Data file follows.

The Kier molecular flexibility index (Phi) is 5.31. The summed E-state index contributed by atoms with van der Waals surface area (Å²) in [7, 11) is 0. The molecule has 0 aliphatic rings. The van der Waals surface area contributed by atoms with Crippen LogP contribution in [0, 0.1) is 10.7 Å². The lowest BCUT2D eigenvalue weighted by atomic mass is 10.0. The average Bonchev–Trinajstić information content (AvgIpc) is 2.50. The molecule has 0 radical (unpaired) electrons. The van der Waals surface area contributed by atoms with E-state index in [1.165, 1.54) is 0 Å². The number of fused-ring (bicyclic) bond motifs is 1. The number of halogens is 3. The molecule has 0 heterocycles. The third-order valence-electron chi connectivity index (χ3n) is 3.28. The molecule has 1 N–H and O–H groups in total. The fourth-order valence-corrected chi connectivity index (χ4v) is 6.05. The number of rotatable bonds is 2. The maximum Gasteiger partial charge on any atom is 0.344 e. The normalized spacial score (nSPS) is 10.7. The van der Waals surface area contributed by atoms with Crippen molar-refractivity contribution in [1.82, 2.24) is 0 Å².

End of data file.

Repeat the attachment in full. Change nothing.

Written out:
The Kier molecular flexibility index (Phi) is 5.31. The summed E-state index contributed by atoms with van der Waals surface area (Å²) in [7, 11) is 0. The molecule has 0 aliphatic rings. The van der Waals surface area contributed by atoms with Crippen LogP contribution in [0, 0.1) is 10.7 Å². The lowest BCUT2D eigenvalue weighted by atomic mass is 10.0. The average Bonchev–Trinajstić information content (AvgIpc) is 2.50. The molecule has 0 radical (unpaired) electrons. The van der Waals surface area contributed by atoms with E-state index in [1.165, 1.54) is 0 Å². The number of fused-ring (bicyclic) bond motifs is 1. The number of halogens is 3. The molecule has 0 heterocycles. The third-order valence-electron chi connectivity index (χ3n) is 3.28. The molecule has 1 N–H and O–H groups in total. The fourth-order valence-corrected chi connectivity index (χ4v) is 6.05. The number of rotatable bonds is 2. The maximum Gasteiger partial charge on any atom is 0.344 e. The normalized spacial score (nSPS) is 10.7. The van der Waals surface area contributed by atoms with Crippen molar-refractivity contribution in [1.82, 2.24) is 0 Å².